Supreme Court Justice Says Mandatory Sentences Often ‘Unwise and Unjust’

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Earlier this month at a lawyers convention, Supreme Court Justice Anthony M. Kennedy criticized mandatory minimum sentences, The New York Times reports.

“In too many cases” he said, “mandatory minimum sentences are unwise and unjust.”

Experts disagree about how to determine the most effective length of a prison sentence.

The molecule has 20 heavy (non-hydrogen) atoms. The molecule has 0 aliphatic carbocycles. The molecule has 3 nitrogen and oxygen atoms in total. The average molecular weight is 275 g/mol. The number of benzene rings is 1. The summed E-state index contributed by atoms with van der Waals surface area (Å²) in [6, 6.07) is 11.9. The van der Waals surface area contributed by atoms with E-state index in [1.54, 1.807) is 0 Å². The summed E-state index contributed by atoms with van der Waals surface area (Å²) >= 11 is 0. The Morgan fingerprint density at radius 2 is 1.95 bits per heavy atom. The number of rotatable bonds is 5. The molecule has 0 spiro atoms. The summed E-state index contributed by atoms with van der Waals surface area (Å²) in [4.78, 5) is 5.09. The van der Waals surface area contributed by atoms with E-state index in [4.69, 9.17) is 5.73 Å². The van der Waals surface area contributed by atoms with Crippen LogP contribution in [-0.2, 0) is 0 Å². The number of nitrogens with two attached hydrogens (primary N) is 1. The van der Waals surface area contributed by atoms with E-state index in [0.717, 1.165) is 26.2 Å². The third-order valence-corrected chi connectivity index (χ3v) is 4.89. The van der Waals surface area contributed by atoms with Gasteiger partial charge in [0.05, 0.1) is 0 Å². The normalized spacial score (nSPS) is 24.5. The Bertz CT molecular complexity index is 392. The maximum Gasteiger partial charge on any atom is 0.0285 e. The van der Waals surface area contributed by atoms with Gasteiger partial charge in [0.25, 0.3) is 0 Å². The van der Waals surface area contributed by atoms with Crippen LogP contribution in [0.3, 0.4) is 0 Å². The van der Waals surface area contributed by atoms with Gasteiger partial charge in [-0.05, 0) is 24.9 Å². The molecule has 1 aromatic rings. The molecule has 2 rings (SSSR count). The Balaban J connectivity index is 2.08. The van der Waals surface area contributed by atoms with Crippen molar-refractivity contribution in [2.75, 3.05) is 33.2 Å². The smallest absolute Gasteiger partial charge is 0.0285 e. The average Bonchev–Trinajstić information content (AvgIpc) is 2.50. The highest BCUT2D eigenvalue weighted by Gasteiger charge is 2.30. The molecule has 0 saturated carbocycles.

Since California enacted a law requiring tough sentences for many third offenses in 1994, the trend in many states has been toward long, fixed sentences, even for nonviolent crimes.

Now, economic troubles are forcing some states to buck that trend.

Several financially strapped states, including Kansas, Texas and Washington, have eased sentencing laws in the past year, and Michigan scrapped mandatory minimum sentences for drug offenses.

Others, including Kansas and California, have new laws mandating drug treatment rather than prison for nonviolent drug offenses.


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